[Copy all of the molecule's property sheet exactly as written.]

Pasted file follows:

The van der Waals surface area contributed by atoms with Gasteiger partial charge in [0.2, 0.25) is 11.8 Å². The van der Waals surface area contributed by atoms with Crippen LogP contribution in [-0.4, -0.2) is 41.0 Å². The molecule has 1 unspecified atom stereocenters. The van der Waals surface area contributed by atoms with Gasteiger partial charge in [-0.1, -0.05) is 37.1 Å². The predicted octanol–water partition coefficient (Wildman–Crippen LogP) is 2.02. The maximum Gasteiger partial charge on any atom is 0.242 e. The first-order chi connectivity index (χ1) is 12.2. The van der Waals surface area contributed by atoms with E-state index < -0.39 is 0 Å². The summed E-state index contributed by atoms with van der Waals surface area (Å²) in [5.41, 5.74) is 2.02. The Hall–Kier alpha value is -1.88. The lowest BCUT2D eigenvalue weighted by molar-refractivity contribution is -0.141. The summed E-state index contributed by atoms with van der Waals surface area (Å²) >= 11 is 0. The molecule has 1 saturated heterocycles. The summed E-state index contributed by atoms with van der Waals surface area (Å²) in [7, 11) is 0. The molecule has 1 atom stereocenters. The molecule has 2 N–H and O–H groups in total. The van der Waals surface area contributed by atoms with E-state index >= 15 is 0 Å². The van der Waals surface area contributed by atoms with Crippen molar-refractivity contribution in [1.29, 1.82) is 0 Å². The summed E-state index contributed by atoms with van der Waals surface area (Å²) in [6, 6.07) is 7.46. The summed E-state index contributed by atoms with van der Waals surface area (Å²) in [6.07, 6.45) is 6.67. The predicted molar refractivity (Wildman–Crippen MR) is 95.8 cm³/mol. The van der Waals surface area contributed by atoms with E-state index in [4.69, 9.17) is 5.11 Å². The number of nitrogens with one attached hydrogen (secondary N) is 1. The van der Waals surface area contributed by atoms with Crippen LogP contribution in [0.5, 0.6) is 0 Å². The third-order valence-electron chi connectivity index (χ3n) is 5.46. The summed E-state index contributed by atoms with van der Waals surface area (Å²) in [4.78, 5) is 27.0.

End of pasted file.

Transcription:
The van der Waals surface area contributed by atoms with Gasteiger partial charge in [0.2, 0.25) is 11.8 Å². The van der Waals surface area contributed by atoms with Crippen LogP contribution in [-0.4, -0.2) is 41.0 Å². The molecule has 1 unspecified atom stereocenters. The van der Waals surface area contributed by atoms with Gasteiger partial charge in [-0.1, -0.05) is 37.1 Å². The predicted octanol–water partition coefficient (Wildman–Crippen LogP) is 2.02. The maximum Gasteiger partial charge on any atom is 0.242 e. The first-order chi connectivity index (χ1) is 12.2. The van der Waals surface area contributed by atoms with E-state index < -0.39 is 0 Å². The summed E-state index contributed by atoms with van der Waals surface area (Å²) in [5.41, 5.74) is 2.02. The Hall–Kier alpha value is -1.88. The lowest BCUT2D eigenvalue weighted by molar-refractivity contribution is -0.141. The summed E-state index contributed by atoms with van der Waals surface area (Å²) >= 11 is 0. The molecule has 1 saturated heterocycles. The summed E-state index contributed by atoms with van der Waals surface area (Å²) in [7, 11) is 0. The molecule has 1 atom stereocenters. The molecule has 2 N–H and O–H groups in total. The van der Waals surface area contributed by atoms with E-state index >= 15 is 0 Å². The van der Waals surface area contributed by atoms with Crippen molar-refractivity contribution in [1.29, 1.82) is 0 Å². The summed E-state index contributed by atoms with van der Waals surface area (Å²) in [6, 6.07) is 7.46. The summed E-state index contributed by atoms with van der Waals surface area (Å²) in [6.07, 6.45) is 6.67. The predicted molar refractivity (Wildman–Crippen MR) is 95.8 cm³/mol. The van der Waals surface area contributed by atoms with E-state index in [4.69, 9.17) is 5.11 Å². The number of nitrogens with one attached hydrogen (secondary N) is 1. The van der Waals surface area contributed by atoms with Crippen LogP contribution in [0.5, 0.6) is 0 Å². The third-order valence-electron chi connectivity index (χ3n) is 5.46. The summed E-state index contributed by atoms with van der Waals surface area (Å²) in [4.78, 5) is 27.0.